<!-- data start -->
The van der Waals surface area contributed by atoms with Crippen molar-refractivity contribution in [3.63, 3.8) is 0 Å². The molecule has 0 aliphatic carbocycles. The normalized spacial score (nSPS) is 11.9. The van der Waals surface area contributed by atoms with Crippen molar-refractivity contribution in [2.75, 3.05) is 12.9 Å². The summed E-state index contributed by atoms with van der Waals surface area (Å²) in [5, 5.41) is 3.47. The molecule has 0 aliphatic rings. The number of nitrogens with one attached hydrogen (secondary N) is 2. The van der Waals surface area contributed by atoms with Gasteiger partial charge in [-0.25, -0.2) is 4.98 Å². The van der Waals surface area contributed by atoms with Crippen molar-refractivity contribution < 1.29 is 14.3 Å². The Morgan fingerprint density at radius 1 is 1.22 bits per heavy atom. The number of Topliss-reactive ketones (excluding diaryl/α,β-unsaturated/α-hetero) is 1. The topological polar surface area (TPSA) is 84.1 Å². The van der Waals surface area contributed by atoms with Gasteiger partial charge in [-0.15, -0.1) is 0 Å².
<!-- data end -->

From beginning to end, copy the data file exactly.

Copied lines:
The van der Waals surface area contributed by atoms with Crippen molar-refractivity contribution in [3.63, 3.8) is 0 Å². The molecule has 0 aliphatic carbocycles. The normalized spacial score (nSPS) is 11.9. The van der Waals surface area contributed by atoms with Crippen molar-refractivity contribution in [2.75, 3.05) is 12.9 Å². The summed E-state index contributed by atoms with van der Waals surface area (Å²) in [5, 5.41) is 3.47. The molecule has 0 aliphatic rings. The number of nitrogens with one attached hydrogen (secondary N) is 2. The van der Waals surface area contributed by atoms with Gasteiger partial charge in [-0.25, -0.2) is 4.98 Å². The van der Waals surface area contributed by atoms with Crippen molar-refractivity contribution < 1.29 is 14.3 Å². The Morgan fingerprint density at radius 1 is 1.22 bits per heavy atom. The number of Topliss-reactive ketones (excluding diaryl/α,β-unsaturated/α-hetero) is 1. The topological polar surface area (TPSA) is 84.1 Å². The van der Waals surface area contributed by atoms with Gasteiger partial charge in [-0.15, -0.1) is 0 Å².